“If you had to ask, ‘Who’s Jen Hatmaker?’ it’s time to be more directly invested in the spiritual nurture of half your church,” tweeted Jen Wilkin last month. The women’s ministry leader was responding to the wave of Christian reactions to news that LifeWay Christian Stores had stopped selling books by Hatmaker—one of the biggest writers and speakers among today’s generation of evangelical women—after she spoke out in support of same-sex marriage.

Hatmaker’s popularity underscores how women’s ministry has transformed in the 21st century. Christian women increasingly look to nationally known figures for spiritual formation and inspiration—especially when they don’t see leaders who look like them stepping up in their own churches.

While various evangelical subcultures may find different female teachers filling their social media feeds and Amazon recommendations (Austin-based Hatmaker seems especially popular among white women in the South and Midwest), the numbers show that the top names in women’s ministry rival or even outdraw high-profile televangelists and megachurch pastors.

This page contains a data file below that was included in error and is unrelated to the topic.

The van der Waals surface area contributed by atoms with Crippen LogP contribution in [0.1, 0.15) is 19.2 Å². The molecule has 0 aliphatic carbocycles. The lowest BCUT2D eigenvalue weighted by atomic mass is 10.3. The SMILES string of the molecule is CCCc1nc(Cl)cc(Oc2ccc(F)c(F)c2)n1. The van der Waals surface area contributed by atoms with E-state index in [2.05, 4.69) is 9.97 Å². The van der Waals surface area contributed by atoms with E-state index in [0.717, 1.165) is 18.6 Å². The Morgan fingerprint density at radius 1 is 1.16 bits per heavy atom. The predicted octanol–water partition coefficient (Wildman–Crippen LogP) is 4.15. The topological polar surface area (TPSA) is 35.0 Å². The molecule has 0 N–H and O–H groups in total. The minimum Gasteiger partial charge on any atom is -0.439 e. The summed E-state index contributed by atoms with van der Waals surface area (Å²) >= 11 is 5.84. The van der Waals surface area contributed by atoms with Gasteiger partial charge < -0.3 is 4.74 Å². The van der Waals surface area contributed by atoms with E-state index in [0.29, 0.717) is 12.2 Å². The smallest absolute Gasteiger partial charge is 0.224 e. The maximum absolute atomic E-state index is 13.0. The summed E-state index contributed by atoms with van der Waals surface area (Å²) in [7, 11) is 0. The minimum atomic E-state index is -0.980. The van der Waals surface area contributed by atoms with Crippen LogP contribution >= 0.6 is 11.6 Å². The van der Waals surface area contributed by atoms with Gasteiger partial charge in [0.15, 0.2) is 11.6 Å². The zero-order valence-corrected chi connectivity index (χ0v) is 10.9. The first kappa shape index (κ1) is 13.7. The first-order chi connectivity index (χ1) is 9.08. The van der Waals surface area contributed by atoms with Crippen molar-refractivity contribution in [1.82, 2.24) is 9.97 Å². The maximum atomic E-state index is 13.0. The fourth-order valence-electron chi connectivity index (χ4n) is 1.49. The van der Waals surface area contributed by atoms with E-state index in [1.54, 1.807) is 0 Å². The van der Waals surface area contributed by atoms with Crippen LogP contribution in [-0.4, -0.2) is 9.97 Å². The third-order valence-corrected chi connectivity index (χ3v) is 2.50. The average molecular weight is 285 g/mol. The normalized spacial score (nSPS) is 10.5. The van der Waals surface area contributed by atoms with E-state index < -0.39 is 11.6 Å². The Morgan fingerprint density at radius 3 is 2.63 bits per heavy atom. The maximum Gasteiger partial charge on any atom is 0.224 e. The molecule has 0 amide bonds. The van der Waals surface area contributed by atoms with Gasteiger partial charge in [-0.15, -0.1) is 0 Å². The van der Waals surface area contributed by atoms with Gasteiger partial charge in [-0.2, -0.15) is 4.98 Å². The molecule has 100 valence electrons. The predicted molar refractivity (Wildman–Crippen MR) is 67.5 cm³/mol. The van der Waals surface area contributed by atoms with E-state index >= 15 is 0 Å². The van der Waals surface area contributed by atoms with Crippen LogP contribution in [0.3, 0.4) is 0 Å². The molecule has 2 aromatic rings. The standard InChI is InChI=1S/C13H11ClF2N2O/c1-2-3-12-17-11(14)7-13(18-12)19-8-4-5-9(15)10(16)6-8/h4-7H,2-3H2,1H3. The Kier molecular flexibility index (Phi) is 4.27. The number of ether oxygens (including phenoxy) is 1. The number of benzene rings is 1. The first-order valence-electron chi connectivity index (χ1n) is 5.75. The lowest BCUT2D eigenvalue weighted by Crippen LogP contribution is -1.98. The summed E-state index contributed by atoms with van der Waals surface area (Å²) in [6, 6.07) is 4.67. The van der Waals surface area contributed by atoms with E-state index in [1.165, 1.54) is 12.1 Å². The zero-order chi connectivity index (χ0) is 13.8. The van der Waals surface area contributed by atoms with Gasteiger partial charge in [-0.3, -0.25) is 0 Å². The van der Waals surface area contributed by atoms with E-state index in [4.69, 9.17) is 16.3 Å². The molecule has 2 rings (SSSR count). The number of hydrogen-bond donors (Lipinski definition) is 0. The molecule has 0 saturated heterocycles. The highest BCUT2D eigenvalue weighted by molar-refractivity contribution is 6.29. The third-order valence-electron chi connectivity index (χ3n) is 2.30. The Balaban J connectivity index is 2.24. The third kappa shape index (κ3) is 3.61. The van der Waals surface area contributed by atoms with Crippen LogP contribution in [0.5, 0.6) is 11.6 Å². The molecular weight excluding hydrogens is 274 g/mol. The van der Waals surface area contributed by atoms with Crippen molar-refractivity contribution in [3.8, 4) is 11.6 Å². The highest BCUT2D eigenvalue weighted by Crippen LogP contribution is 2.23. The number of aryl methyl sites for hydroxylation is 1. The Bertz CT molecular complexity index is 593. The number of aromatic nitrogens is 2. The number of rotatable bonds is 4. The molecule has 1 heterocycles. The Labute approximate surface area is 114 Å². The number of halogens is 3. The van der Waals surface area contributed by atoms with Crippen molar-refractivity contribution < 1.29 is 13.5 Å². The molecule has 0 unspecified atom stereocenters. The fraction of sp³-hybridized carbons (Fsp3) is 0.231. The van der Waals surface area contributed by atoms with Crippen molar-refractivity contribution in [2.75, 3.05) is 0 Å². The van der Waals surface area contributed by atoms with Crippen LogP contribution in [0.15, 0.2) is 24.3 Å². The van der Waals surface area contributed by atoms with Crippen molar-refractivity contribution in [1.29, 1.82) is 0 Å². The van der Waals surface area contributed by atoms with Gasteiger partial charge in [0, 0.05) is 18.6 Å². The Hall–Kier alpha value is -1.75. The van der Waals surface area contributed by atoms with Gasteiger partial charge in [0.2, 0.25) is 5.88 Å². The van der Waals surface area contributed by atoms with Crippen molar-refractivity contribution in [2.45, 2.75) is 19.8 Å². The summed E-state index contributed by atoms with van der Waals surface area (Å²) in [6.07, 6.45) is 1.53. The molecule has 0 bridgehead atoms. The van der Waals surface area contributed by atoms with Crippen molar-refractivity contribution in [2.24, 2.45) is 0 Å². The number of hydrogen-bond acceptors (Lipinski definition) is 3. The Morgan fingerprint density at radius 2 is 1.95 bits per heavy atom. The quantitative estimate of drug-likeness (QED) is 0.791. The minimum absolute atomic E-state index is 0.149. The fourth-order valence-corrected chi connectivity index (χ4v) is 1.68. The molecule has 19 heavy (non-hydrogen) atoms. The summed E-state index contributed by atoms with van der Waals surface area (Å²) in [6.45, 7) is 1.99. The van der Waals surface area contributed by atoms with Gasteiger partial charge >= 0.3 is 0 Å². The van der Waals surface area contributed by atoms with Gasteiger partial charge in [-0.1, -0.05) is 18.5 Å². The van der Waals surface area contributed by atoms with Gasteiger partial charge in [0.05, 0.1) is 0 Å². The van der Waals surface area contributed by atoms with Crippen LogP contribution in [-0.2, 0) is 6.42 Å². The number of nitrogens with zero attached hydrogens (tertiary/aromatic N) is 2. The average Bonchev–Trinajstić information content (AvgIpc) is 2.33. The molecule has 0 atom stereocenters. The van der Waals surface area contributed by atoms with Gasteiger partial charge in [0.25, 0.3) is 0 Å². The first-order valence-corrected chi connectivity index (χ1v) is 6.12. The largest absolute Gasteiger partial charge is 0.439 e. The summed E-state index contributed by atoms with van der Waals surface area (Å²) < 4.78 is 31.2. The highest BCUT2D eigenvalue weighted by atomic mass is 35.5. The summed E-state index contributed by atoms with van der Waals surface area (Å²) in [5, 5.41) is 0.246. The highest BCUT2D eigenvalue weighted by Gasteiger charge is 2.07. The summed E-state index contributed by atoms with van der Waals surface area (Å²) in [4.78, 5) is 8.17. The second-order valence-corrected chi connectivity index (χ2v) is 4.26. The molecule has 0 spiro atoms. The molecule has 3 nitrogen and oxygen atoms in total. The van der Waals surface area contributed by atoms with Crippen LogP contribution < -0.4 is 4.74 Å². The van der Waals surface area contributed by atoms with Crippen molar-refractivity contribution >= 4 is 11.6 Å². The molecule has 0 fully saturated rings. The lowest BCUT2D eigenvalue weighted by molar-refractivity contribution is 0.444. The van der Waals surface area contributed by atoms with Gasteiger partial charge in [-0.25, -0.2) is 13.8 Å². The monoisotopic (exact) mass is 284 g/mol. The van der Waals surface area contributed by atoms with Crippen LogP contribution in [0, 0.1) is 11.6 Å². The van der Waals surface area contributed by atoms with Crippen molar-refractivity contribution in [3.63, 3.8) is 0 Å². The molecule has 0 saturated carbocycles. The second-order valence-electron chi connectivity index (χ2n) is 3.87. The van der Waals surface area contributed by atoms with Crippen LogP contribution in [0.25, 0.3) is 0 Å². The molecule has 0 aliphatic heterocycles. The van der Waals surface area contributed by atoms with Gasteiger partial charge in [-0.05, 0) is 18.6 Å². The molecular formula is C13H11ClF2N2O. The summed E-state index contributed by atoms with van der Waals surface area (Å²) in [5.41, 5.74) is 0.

More:

As Wilkin pointed out, while most evangelical women know their Tim Kellers from their Rick Warrens, male pastors aren’t expected to parse female teachers.

“The bookshelves in their offices contain no books by contemporary female authors, and their sermons typically do not reference female voices, other than the usual suspects of Elisabeth Elliot or Corrie ten Boom—both dead, for the record,” said Wilkin, a minister at The Village Church in Texas. “The typical church organizational structure tends to segregate women’s ministry as an autonomous unit—a mysterious kingdom that operates according to its own set of rules.”